Sunday, 4 March 2012

This Is Racism?!

Hi guys, welcome to Orygyn!

Let me be absolutely clear. If I've successfully made the point that I want to make in this blog, there should be no mistaking the fact that I am neither racist nor advocating racism. I will not respond to anyone who makes such an accusation. What I want to argue, and nothing more, is that we are ridiculously quick to call people racists and under a ridiculously broad definition. Alright, let's get to it.

If I were to call someone fat, that person might be offended. It might, on the other hand, roll off their back. I might be challenged by others for my insult or not. Regardless, it is generally seen as uncalled for to call someone fat. However, the incident is likely to have very little real impact on anyone. It might even be a sign of affection if I mentioned a friend's weight during a conversation, if it falls under the description of banter.

The above is true for most insults: hair colour, height, fashion sense, music taste, movie taste etc.

When it comes to age and gender, there are some differences. Some people really don't like it if you make an age related insult, and it could have a lasting effect on how you are viewed if you make such a remark. I've seen this personally. Other times, it'll fall into the above categories. As for gender, it depends on the gender and the insult used. If you call a guy anything (e.g. a dick), it's unlikely to cause any more offence than most other appearance-based insults. If you insult a woman, it depends on the woman and the word used, but generally "bitch" is similar to "dick", whereas "slut", "whore", "ho" or "cunt" can have a lasting impact.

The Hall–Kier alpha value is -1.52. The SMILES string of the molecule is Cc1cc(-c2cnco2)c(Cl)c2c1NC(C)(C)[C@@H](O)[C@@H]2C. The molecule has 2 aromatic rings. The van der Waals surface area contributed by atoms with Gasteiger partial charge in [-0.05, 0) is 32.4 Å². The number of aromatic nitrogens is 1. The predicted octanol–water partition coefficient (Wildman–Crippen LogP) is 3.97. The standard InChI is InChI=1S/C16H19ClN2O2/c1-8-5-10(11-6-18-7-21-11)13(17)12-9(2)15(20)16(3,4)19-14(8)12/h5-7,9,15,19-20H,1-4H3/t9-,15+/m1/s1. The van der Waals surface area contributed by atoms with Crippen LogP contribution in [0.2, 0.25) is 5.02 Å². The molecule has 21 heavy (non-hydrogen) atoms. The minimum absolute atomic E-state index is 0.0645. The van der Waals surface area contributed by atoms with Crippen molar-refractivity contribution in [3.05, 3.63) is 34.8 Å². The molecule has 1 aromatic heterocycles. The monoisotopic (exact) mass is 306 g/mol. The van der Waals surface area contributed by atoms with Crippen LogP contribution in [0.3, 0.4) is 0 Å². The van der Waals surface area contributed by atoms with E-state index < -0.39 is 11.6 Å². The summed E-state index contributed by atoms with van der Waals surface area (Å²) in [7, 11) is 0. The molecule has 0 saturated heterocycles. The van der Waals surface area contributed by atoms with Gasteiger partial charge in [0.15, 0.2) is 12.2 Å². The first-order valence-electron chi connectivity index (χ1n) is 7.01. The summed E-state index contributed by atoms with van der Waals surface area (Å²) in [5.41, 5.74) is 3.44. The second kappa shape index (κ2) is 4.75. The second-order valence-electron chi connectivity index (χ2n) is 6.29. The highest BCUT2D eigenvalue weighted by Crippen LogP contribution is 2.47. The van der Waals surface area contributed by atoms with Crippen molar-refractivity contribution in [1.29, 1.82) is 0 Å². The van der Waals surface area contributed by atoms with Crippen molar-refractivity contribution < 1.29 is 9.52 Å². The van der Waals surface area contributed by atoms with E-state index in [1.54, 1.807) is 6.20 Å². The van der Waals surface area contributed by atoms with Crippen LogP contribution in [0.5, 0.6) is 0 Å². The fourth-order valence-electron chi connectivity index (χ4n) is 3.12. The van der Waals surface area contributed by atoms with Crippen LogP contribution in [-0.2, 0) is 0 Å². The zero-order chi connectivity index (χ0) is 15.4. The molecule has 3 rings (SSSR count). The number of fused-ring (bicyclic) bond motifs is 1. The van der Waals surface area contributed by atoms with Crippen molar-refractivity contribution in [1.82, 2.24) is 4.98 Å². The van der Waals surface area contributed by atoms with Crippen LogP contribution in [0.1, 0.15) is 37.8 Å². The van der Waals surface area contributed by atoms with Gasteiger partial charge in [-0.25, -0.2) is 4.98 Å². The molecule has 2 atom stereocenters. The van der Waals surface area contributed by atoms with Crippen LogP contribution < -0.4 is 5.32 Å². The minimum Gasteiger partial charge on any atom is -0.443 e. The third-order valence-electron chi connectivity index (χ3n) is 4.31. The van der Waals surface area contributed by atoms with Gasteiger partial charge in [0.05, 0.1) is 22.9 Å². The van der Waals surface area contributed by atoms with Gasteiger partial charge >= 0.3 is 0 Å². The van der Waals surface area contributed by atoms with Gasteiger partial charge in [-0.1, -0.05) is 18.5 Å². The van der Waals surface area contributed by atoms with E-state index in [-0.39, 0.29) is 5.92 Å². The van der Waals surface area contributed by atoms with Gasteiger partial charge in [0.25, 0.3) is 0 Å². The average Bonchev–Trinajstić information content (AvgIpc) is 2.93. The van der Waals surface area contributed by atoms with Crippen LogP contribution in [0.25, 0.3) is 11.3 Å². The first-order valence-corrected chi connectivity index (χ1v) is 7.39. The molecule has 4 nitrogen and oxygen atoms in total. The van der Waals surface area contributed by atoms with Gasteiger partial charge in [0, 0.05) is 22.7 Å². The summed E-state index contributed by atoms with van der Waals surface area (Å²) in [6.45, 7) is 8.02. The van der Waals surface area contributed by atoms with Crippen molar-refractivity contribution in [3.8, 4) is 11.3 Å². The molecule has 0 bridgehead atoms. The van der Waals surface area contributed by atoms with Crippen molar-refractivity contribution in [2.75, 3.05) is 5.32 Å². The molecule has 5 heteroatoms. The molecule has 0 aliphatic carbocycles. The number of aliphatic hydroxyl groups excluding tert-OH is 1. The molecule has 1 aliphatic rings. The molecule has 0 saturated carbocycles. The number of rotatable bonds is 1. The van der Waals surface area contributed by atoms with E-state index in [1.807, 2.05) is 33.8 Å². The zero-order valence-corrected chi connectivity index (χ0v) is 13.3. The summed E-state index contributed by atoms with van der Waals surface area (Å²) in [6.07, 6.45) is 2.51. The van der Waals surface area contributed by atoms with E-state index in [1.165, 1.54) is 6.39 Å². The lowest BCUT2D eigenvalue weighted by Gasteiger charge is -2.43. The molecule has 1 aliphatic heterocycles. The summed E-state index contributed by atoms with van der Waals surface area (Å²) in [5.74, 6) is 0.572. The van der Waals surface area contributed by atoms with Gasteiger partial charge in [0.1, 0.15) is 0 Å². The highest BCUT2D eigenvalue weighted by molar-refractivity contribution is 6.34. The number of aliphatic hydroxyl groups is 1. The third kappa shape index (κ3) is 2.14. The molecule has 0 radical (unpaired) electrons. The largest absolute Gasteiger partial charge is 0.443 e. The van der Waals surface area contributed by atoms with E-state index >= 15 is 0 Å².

And then there's race. It really doesn't matter what your skin colour or ethnicity is, all race-based insults are taboo. People are even terrified of describing race-based characteristics for fear of being labelled racist. Even impressions which make use of race-based characteristics are considered racist. Miley Cyrus was criticised when she and her friends pulled back their eyes and made an "asian" face, even though there was an Asian boy in the photo, who was clearly friends with them, and it was a friendly jab at him. As for using any 1 word insult along the lines of "bitch" or "dick", don't even think about it!

In short, we have a double standard. There are differences between how different targets of insults are treated and no rational reason for having this double standard. Some people might point to our history. They may say that these women are sensitive to such insults because they were once viewed to be inferior to men, and that certain races were viewed the same way, and that certain ages still are (albeit there are better reasons for doing so with respect to age). Of course, in many places, this tendency to value certain types of human beings differently still exists. However, there is a difference between saying that someone is inferior to you, and using one of their physical features as a target of an insult. In most cases, someone who does the latter doesn't think the former. It's not hard to figure out which is the case. If they talk down to you, if they're aggressive towards you for no other reason that makes sense to you, then it's the former. If you know them and they're angry for some reason, especially if you made them that way, in the heat of passion, they'll use what they see on you against you. Even if it's a stranger, the remark may not have been intended in the dehumanising manner.